Our students have returned, and in their world, everything is as normal as can be when a lot of them are in the throes of figuring things out – parking, navigating from one class to the next, timing lines at Starbucks. Faculty – both full-time and adjunct – are excelling at the jobs we’ve been hired to do. As the kids say today, this is “our jam.” (Kids may not really use those terms any more – I’m about three years behind on my tv and movie watching so I know I’m not that hip.)
I do know that being at these meetings is not really our idea of a good time.
Already, things have happened that are not likely to be forgotten. A prospective full-time faculty member had a job offer rescinded. Phone calls were made to new hires to give them the “opportunity” to rescind the full time positions that they had worked so hard to earn. I don’t know what prompted that kind of drama. There are rumors out there that you were planning to lock us out. I hope that’s not true. I’m not sure it matters any more.
What do we need to do to get this done? Is it about Promotion?
I researched promotion schemes at the 30 Pathways schools in the first AACC Guided Pathways class. I was able to get a pretty good look at 26 of them – of those 26, 20 had promotion schemes very similar or even identical to our current structure.
Is it about evaluation?
I went back and read our HLC site visit report form April 2017.
Higher Learning Commission – Core Component 3.C
Institution has the faculty and staff needed for effective, high-quality programs and student services.
We met this criteria at the April 2017 site visit. I’m not sure what the indicator is that we are sub-standard on this front.
Two components of this that I think are of special concern to this board are 3 and 4:
3. Instructors are evaluated regularly in accordance with established institutional policies and procedures.
4. The institution has processes and resources for assuring that instructors are current in their disciplines and adept in their teaching roles; it supports their professional development.
Our contract defines the policy and procedure, so I think that #4 gets at the crux of it. Does our evaluation process assure that instructors are current in their disciplines and adept in their teaching roles?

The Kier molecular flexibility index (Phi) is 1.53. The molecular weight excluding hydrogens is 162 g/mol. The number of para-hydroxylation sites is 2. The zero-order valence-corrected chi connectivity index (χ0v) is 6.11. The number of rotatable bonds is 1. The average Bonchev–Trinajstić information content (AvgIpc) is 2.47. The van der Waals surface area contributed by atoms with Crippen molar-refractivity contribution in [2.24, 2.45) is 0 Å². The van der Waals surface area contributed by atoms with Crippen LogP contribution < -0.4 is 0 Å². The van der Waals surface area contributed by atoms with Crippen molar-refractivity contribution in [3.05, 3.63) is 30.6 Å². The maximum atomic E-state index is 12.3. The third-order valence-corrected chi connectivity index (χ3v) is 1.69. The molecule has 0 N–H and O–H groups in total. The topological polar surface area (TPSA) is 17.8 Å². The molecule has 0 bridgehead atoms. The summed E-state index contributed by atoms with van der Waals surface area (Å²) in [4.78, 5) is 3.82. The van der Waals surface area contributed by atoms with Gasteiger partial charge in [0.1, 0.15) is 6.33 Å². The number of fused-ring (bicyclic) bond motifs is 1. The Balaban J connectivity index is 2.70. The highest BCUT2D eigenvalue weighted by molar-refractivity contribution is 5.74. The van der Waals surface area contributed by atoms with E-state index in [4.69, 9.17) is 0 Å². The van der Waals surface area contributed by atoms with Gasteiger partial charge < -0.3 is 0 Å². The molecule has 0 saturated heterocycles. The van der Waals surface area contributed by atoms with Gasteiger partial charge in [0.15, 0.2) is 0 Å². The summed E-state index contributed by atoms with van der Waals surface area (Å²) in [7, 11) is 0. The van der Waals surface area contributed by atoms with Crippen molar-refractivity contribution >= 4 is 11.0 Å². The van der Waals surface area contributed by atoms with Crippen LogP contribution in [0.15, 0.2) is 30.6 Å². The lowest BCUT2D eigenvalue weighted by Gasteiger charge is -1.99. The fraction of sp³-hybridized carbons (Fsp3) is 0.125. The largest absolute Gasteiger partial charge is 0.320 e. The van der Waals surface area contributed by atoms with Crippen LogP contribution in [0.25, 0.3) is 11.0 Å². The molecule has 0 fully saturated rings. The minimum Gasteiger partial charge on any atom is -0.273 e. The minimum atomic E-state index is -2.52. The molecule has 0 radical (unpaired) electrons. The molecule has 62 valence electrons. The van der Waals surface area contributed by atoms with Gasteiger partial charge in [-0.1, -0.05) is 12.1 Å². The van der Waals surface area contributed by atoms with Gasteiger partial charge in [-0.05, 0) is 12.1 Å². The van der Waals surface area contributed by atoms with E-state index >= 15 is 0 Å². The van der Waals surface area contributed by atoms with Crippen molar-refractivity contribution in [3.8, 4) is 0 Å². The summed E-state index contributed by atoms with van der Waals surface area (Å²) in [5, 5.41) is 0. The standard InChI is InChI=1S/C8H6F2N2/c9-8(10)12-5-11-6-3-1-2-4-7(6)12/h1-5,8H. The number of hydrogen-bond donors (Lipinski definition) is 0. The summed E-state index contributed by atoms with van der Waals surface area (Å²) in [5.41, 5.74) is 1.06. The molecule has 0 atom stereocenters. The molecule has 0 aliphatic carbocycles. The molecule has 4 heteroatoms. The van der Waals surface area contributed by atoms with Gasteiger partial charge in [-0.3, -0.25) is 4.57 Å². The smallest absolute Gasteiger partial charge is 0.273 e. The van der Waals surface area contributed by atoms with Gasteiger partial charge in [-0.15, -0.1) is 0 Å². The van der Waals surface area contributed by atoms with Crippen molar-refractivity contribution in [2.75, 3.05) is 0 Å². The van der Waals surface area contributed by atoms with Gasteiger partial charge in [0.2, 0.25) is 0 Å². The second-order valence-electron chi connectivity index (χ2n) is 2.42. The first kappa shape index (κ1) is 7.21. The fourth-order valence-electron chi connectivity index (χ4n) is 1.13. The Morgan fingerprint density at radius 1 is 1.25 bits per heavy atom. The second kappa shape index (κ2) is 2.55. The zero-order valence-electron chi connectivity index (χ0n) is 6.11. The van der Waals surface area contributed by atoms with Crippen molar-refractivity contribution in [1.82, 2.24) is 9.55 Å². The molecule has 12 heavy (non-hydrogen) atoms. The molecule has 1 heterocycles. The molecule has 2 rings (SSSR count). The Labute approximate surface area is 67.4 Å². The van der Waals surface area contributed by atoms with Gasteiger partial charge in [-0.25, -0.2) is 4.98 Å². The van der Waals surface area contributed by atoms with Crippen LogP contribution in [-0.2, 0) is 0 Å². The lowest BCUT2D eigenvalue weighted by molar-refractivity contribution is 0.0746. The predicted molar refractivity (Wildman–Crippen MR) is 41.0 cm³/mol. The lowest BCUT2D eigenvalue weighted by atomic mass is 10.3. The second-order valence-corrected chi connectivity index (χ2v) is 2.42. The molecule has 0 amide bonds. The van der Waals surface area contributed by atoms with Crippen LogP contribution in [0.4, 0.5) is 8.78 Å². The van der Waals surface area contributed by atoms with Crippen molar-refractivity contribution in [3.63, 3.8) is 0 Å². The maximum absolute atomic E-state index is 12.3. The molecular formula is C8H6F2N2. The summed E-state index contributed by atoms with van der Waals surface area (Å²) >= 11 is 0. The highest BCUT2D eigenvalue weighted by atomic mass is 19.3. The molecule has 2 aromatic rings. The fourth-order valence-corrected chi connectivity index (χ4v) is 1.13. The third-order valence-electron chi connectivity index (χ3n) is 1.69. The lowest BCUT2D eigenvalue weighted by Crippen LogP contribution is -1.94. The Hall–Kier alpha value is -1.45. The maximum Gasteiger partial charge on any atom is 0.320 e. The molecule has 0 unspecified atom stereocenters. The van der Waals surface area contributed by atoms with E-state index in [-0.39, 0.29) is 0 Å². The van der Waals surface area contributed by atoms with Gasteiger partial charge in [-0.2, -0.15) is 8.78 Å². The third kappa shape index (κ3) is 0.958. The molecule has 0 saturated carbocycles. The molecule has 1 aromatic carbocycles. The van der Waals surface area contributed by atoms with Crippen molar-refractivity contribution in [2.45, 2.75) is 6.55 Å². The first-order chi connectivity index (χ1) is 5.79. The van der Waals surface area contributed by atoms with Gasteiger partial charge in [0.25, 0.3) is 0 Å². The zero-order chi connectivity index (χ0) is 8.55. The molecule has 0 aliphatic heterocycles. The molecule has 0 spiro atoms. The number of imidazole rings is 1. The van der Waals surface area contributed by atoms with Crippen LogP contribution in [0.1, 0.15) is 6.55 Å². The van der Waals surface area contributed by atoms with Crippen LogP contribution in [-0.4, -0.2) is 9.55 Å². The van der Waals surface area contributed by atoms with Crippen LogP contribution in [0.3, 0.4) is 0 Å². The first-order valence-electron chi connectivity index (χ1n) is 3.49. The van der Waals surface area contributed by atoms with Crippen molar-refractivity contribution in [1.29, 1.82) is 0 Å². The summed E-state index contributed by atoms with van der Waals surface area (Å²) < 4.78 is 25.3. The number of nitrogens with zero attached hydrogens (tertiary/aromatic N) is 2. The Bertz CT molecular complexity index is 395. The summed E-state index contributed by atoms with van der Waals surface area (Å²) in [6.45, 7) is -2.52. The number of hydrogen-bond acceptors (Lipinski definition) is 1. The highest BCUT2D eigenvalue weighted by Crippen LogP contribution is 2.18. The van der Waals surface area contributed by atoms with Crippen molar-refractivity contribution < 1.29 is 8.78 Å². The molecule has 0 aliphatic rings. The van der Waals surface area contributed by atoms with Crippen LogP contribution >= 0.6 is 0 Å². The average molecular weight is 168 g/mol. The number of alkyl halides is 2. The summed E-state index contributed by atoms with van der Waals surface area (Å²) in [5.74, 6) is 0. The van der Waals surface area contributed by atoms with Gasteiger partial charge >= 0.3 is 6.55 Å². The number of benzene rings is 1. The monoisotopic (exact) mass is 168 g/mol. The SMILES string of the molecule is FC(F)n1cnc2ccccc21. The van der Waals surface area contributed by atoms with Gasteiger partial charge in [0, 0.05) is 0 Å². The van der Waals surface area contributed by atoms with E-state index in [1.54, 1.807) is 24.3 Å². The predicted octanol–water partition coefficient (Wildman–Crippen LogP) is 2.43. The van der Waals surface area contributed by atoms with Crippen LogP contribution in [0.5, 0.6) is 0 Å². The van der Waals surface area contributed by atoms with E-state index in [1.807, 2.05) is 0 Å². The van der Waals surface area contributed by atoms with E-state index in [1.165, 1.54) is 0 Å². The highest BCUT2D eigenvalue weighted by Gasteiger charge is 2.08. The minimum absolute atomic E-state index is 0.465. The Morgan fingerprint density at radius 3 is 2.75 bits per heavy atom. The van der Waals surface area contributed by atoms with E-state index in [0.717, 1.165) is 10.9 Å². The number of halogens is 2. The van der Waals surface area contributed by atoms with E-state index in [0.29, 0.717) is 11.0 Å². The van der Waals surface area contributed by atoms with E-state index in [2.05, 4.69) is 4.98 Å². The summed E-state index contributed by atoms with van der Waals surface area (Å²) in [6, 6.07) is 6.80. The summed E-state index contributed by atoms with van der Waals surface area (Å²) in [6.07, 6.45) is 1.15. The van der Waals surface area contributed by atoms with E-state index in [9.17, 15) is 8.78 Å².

Right now, full-time tenured faculty are evaluated based on teaching, advising, curriculum development, institutional committee work and other relevant activities. Student evaluations are conducted every three years – and sometimes more often than that. So far, HLC has deemed this process as meeting their standard. What is our indication that this doesn’t meet HLC standard? Why hasn’t administration shared this concern with us sooner?
Our proposal is a way for all of us to move forward.
There are things we wanted that we won’t get in that proposal, including financial increases on Summer, Insurance, Professional Development.
Current faculty salaries pool is 2.7% lower than it was in 2016. Our proposal to increase the base salary by 3% means that the pool increase each year would be 4.85%, 4.6% and 4.45% each year. Keep in mind that does not include promotions or retirements.
Cost of the entire proposal is less than 1% of the fund balance and is only about $800,000/year more than what you have proposed.
Our negotiation team has worked hours developing proposals and debating the rationale behind these proposals. Again, this is “our jam.” If you want to geek out about HLC criteria or monetary value of proposals – we’re your people. Ask us questions.
This whole process was not set up by any of us in this room. It was a previous board and previous leadership that decided against interest-based bargaining. It was previous leadership that thought discussions around this table would poison relationships between academic affairs administration and faculty.
I think we’ve proven otherwise.